A PSG team in which a healthy and in-form Neymar plays is always going to be built around him. His influence on the game, especially when combined with that of his teammate and close friend Messi, is just much broader and stronger than what Mbappé can exert even at his best. Because PSG kept Neymar and Messi, the team almost by necessity has to play Mbappé as a lone center forward ahead of the two South American powerhouses. This position is one that frustrates Mbappé, who prefers to play with more freedom as a second striker. Mbappé admitted as much during the international break last month, comparing his role at PSG with the one Olivier Giroud allows him to play with France:

“I have a lot more freedom here,” he said. “The coach knows that there is a number nine like Olivier who occupies the defence. 

“Me, I can walk around, go into space, ask for balls… In Paris, there isn’t that, it’s different, I’m asked to do the pivot. I’m very happy with today’s game.”

Mbappé hinted at this same positional frustration last weekend, when, following a scoreless draw against Reims, he posted a since-deleted Instagram story that included "#pivotgang"—surely an ironic reference to his previous statement about playing as a "pivot" striker. It would be hard to argue that Mbappé is being misused at PSG this season, seeing as he's scored 12 goals in 13 games so far across Ligue 1 and the Champions League. But it would be just as hard not to admit that Neymar (nine goals and nine assists in 14 matches) and Messi (seven goals and eight assists in 12), empowered in their favored positions, have been the real drivers of PSG's efforts this season.

This is the world Mbappé consigned himself to when he re-signed with a PSG that still had Neymar and Messi. Last season, when the South Americans weren't at their best, Mbappé proved that he could be the best player on the team and probably even the best player in the world. Now that his attacking teammates have returned to their customary levels of greatness, Mbappé is forced to once again confront the idea that he isn't even the star of his own team. The Frenchman could've solved this issue by turning down PSG's money to join Real Madrid, a club with a long history of pampering its Galácticos. Instead, he's stuck where he has to fight over penalties, to endure magnified analysis of his every decision to shoot or pass, and to live with the knowledge that, no matter what the club promised him, there's no overcoming the natural hierarchy that is born of proven ability on the field of play.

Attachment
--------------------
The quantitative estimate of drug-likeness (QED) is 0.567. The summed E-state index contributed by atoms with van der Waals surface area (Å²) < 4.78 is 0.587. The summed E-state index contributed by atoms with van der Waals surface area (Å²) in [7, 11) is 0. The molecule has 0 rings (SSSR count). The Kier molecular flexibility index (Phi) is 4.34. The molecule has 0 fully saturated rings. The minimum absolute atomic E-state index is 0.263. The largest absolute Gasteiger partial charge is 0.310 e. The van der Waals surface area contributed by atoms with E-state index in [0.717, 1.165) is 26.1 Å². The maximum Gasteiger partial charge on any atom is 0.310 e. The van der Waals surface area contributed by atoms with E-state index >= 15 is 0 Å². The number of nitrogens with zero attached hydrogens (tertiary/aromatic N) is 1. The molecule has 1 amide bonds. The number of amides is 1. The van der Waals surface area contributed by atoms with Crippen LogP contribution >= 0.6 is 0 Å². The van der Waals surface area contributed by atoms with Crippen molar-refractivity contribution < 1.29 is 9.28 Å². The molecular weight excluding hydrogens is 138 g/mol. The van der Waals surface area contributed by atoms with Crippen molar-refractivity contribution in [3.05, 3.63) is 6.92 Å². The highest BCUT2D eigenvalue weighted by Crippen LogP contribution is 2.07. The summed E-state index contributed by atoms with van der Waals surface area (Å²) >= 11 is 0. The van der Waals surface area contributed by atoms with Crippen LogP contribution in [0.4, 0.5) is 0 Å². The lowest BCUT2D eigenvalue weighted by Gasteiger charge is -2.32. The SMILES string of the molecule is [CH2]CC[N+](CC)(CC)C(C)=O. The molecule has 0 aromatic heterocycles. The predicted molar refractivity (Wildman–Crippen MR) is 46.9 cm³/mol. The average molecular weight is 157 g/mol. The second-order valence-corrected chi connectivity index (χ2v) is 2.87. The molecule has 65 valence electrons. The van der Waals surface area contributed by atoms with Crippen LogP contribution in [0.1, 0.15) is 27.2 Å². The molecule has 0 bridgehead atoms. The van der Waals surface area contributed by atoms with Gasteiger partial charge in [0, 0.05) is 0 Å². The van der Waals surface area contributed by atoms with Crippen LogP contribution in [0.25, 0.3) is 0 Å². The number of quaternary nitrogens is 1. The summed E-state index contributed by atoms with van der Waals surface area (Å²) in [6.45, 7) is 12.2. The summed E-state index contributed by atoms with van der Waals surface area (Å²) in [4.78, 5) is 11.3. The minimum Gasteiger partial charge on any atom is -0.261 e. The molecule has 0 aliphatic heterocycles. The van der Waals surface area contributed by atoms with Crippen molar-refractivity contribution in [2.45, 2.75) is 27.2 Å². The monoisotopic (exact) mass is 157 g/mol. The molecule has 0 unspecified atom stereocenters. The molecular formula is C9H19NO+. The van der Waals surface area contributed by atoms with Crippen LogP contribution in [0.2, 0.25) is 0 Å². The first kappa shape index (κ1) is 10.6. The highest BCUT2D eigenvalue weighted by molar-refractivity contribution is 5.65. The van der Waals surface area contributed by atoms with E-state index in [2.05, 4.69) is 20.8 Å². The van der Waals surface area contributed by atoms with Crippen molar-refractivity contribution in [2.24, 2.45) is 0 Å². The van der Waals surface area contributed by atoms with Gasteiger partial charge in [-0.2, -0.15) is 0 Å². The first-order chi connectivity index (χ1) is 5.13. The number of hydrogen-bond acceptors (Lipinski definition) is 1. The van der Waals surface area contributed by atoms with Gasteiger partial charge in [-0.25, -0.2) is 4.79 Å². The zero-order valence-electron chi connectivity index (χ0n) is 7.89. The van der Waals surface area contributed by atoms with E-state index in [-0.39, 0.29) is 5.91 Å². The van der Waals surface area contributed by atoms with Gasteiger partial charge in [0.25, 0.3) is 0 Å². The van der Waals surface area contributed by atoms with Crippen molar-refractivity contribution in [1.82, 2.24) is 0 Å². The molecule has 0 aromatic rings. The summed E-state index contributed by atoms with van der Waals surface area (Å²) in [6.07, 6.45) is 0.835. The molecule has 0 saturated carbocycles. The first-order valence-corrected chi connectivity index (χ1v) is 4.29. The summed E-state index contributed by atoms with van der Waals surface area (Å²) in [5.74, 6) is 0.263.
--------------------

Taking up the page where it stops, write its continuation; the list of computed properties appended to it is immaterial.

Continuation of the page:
Reports say that Mbappé's contract with PSG was a two-year deal with a player option for a third. If PSG has proven anything since Qatar bought the club in 2011, it's that it will only move a player on when it wants to, on its own terms. That makes the prospect of Mbappé leaving Paris in January or even next summer a highly dubious proposition. Should PSG stick to its usual stubbornness, Mbappé could soon discover that the biggest impediment to the realization of his career aspirations isn't Neymar, but is in fact PSG itself—a team built expressly by and for him, but one he still hasn't been able to claim full ownership of.